Category Archives: Home Family

Baby Onesies – 10 Funny Baby Onesies Sayings

We have all seen them, those hilarious baby onesies with witty sayings on them. Sure, we all like the classic onesies that say “I Love Mommy” or “Daddy’s Little Girl”, but we can’t help but smile to ourselves when we see a onesie that says, “Who you calling poopy?”. What is it that draws us to this type of humor? I believe part of the answer lies in the fact that if we were in the baby’s shoes, we might actually be thinking “I’d rather be naked. ” I’ve searched the web, read through magazines, and spent countless hours in the mall to bring you the following ten funny baby onesie sayings:

#10 For boys: “Mama’s Boy”
This one is a classic funny baby onesie. You will think this one is especially cute and funny on your own baby boy. Dad might disagree.

#9 For boys: “Lock Up Your Daughters”
Granted, fathers will probably find this more amusing than mothers; it gives them that manly feeling that they seek after all too often. I’ll probably buy my baby boy one, although I fear what this might do to his father’s already inflated ego (he thinks his masculinity is the reason we had a boy in the first place).

#8 For boys and girls: “I don’t need mistletoe. ”
Who can keep their lips off of newborns? Babies are just too cute, though I must admit the germ implications are enough to make me cringe.

#7 For boys and girls: “Milk Tester”
Babies are excellent milk testers. If the milk is bad, they simply throw it back up at you (although they do the same thing when the milk is good). If the baby is a milk tester, then what does that make us Moms? Milk manufacturers?

#6 For boys and girls: “Nobody sleeps until I’m ready!”
This is funny depending on what time of the day it is.

#5 For boys and girls: “Meet your new boss. ”
The good news is that your new boss is probably cuter than your old one. The bad news: he probably whines about the same amount.

#4 For boys and girls, mostly boys: “I’m so happy I could pee. ”
The minute my tender, loving, baby boy was born he peed all over the nurses. I’m not exaggerating – within 30 seconds he had already sprinkled two nurses. I attribute the lack of control over his bodily functions to his father.

#3 For boys and girls: “Arrrrgg (picture of pirate) change me booty. ”
You have to love the creativity that people put into baby onesies.

#2 For boys and girls: “Spoiled Rotten (or is that my diaper?). ”
In most cases the answer to this question is “yes” on both accounts (especially if the grandparents live nearby).

#1 For girls and boys: “Does this diaper make my butt look fat?”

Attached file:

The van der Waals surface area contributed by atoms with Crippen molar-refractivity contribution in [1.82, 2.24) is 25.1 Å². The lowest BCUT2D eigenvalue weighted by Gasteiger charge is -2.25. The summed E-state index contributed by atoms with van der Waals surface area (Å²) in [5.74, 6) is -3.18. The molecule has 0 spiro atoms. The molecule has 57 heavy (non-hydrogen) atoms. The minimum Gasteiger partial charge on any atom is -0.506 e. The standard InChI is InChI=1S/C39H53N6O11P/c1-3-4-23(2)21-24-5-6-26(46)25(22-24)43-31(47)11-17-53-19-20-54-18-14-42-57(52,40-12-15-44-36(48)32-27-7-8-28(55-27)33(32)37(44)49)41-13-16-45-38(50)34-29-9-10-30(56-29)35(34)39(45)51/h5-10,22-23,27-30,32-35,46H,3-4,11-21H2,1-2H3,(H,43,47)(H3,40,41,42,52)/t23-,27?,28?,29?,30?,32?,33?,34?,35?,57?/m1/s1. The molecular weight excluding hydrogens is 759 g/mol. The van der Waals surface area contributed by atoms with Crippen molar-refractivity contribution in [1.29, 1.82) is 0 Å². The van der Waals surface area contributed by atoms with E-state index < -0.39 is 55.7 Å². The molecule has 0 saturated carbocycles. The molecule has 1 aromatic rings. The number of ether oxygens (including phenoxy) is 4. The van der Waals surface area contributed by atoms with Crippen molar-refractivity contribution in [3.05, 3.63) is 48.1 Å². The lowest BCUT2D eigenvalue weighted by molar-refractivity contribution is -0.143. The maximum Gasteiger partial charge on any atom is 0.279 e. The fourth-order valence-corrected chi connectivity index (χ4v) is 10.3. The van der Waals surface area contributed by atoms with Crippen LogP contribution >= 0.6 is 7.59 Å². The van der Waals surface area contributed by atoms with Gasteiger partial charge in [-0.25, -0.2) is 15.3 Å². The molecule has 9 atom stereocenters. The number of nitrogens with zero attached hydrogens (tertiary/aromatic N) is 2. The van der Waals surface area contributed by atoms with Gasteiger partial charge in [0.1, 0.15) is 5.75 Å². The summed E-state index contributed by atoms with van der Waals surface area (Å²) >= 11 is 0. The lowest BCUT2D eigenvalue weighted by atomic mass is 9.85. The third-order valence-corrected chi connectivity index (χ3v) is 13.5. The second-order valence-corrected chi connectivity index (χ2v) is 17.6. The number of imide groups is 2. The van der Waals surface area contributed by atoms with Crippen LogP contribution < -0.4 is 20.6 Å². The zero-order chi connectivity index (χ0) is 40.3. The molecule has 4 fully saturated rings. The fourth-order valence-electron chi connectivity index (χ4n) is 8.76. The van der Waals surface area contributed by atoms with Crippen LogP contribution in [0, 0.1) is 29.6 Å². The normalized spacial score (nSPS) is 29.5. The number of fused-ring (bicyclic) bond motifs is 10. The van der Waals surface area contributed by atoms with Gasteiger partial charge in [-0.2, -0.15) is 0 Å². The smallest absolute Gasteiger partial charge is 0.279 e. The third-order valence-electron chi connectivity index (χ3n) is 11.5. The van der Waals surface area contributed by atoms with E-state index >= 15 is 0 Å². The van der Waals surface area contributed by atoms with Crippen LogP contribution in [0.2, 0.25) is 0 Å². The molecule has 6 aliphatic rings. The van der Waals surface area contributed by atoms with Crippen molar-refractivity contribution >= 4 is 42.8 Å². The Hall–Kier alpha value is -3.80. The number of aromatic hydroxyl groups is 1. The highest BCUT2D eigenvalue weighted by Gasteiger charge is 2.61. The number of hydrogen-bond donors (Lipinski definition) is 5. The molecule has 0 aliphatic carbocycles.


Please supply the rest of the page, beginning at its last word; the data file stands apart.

A great reminder to all of us – if you’re concerned, then the answer is most likely “yes”, and it’s better not to ask.

There you have them; I must admit I enjoyed perusing for funny baby onesie sayings. This list was harder to compile than I thought due to the fact that some onesies are funnier than others depending on the personality of the baby and the viewer. Next time you see a funny baby onesie saying, start compiling your own list to save for later laughs.

Kimberlie is a mother, author, and baby clothes guru. Come find out all about baby onesies at her blog:

What Size Down Comforter Is Right For Me?

Down bedding, specifically down comforters are the platinum standards in sleep luxury. They combine silky soft down enveloped with crisp cotton keeping you in a cloud of comfort. Down comforters come in many styles and sizes and with all the technical attributes can sometimes be a difficult product to buy.

The main ingredient of a down comforter is the down filling. Down can come from ducks or geese and be grey or white. Many consumers confuse down and feathers together but they are really different. Down provides softness and warmth – great for comforters and blankets. Feathers provide support – great for featherbeds, pillow forms and some types of pillows.

The first step in buying down bedding is to know what size you need and from there the other details can be settled down (fill type, fill power, weight, fabric choice). You would think its pretty straight forward to buy the right size comforter for your bed. After all if you have a queen size bed then you would buy the queen size down comforter – right? Well that’s kind of true although you may wish to upgrade the size and get a bigger size comforter to provide better bed coverage and prevent nightly tug of war with a sleeping partner.

The main issue to know about regarding sizes is to make sure that if you are using a duvet cover on the down comforter then the size of the comforter should be preferably a bit larger than the duvet but could range plus or minus two inches for maximum fit. Most duvets are made of cotton and they will shrink – so if your duvet is 92 x 92 and your comforter is 90 x 90 that is okay. Duvets are washed just like your sheet set – so the frequent washings will keep your duvet decreasing in size by a couple inches the first few times.